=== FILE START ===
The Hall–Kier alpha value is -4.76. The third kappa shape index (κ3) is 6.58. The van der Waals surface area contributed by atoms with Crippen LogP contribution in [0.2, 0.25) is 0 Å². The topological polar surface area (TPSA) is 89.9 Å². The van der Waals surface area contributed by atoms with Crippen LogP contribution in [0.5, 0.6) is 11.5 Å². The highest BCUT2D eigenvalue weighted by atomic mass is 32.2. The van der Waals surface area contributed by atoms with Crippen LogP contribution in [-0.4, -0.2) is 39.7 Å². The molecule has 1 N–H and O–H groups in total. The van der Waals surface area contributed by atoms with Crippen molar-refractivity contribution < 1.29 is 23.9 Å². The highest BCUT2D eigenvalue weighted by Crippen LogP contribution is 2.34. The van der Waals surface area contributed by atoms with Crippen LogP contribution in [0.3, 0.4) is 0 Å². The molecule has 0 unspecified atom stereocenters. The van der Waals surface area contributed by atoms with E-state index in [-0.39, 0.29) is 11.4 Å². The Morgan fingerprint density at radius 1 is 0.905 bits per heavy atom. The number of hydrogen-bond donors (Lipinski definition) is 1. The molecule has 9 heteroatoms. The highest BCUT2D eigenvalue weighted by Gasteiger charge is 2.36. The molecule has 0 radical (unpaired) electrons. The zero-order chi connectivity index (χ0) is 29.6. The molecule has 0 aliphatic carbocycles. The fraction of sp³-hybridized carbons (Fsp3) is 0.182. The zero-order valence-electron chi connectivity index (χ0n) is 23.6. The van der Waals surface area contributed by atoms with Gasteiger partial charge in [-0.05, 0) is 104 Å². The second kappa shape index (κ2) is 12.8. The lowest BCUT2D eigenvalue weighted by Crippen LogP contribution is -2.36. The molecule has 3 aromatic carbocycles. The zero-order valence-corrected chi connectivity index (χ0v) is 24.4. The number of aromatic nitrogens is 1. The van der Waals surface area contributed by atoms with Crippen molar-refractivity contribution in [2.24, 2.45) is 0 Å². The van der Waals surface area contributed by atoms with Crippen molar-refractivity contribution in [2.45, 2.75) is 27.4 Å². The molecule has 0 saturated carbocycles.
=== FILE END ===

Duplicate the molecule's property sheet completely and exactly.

The Hall–Kier alpha value is -4.76. The third kappa shape index (κ3) is 6.58. The van der Waals surface area contributed by atoms with Crippen LogP contribution in [0.2, 0.25) is 0 Å². The topological polar surface area (TPSA) is 89.9 Å². The van der Waals surface area contributed by atoms with Crippen LogP contribution in [0.5, 0.6) is 11.5 Å². The highest BCUT2D eigenvalue weighted by atomic mass is 32.2. The van der Waals surface area contributed by atoms with Crippen LogP contribution in [-0.4, -0.2) is 39.7 Å². The molecule has 1 N–H and O–H groups in total. The van der Waals surface area contributed by atoms with Crippen molar-refractivity contribution < 1.29 is 23.9 Å². The highest BCUT2D eigenvalue weighted by Crippen LogP contribution is 2.34. The van der Waals surface area contributed by atoms with Crippen LogP contribution in [0.3, 0.4) is 0 Å². The molecule has 0 unspecified atom stereocenters. The van der Waals surface area contributed by atoms with E-state index in [-0.39, 0.29) is 11.4 Å². The Morgan fingerprint density at radius 1 is 0.905 bits per heavy atom. The number of hydrogen-bond donors (Lipinski definition) is 1. The molecule has 9 heteroatoms. The highest BCUT2D eigenvalue weighted by Gasteiger charge is 2.36. The molecule has 0 radical (unpaired) electrons. The zero-order chi connectivity index (χ0) is 29.6. The molecule has 0 aliphatic carbocycles. The fraction of sp³-hybridized carbons (Fsp3) is 0.182. The zero-order valence-electron chi connectivity index (χ0n) is 23.6. The van der Waals surface area contributed by atoms with Gasteiger partial charge in [-0.05, 0) is 104 Å². The second kappa shape index (κ2) is 12.8. The lowest BCUT2D eigenvalue weighted by Crippen LogP contribution is -2.36. The molecule has 3 aromatic carbocycles. The zero-order valence-corrected chi connectivity index (χ0v) is 24.4. The number of aromatic nitrogens is 1. The van der Waals surface area contributed by atoms with Crippen molar-refractivity contribution in [2.24, 2.45) is 0 Å². The van der Waals surface area contributed by atoms with Crippen molar-refractivity contribution in [2.45, 2.75) is 27.4 Å². The molecule has 0 saturated carbocycles.